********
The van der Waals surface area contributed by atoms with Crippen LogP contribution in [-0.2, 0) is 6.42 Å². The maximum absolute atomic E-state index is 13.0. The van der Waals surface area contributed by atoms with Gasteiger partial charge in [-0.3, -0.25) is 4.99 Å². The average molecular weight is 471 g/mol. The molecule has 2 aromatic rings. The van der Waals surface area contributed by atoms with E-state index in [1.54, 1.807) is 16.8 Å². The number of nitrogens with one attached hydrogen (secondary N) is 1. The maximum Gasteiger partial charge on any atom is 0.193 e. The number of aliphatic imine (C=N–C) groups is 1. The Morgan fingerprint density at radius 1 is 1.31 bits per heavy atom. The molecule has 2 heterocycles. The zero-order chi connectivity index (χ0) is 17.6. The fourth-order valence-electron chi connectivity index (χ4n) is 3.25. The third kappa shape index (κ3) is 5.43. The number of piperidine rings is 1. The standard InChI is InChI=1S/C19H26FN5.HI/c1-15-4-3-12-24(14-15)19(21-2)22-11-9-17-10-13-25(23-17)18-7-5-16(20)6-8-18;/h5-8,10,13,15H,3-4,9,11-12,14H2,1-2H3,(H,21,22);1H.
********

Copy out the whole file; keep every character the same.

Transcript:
The van der Waals surface area contributed by atoms with Crippen LogP contribution in [-0.2, 0) is 6.42 Å². The maximum absolute atomic E-state index is 13.0. The van der Waals surface area contributed by atoms with Gasteiger partial charge in [-0.3, -0.25) is 4.99 Å². The average molecular weight is 471 g/mol. The molecule has 2 aromatic rings. The van der Waals surface area contributed by atoms with E-state index in [1.54, 1.807) is 16.8 Å². The number of nitrogens with one attached hydrogen (secondary N) is 1. The maximum Gasteiger partial charge on any atom is 0.193 e. The number of aliphatic imine (C=N–C) groups is 1. The Morgan fingerprint density at radius 1 is 1.31 bits per heavy atom. The molecule has 2 heterocycles. The zero-order chi connectivity index (χ0) is 17.6. The fourth-order valence-electron chi connectivity index (χ4n) is 3.25. The third kappa shape index (κ3) is 5.43. The number of piperidine rings is 1. The standard InChI is InChI=1S/C19H26FN5.HI/c1-15-4-3-12-24(14-15)19(21-2)22-11-9-17-10-13-25(23-17)18-7-5-16(20)6-8-18;/h5-8,10,13,15H,3-4,9,11-12,14H2,1-2H3,(H,21,22);1H.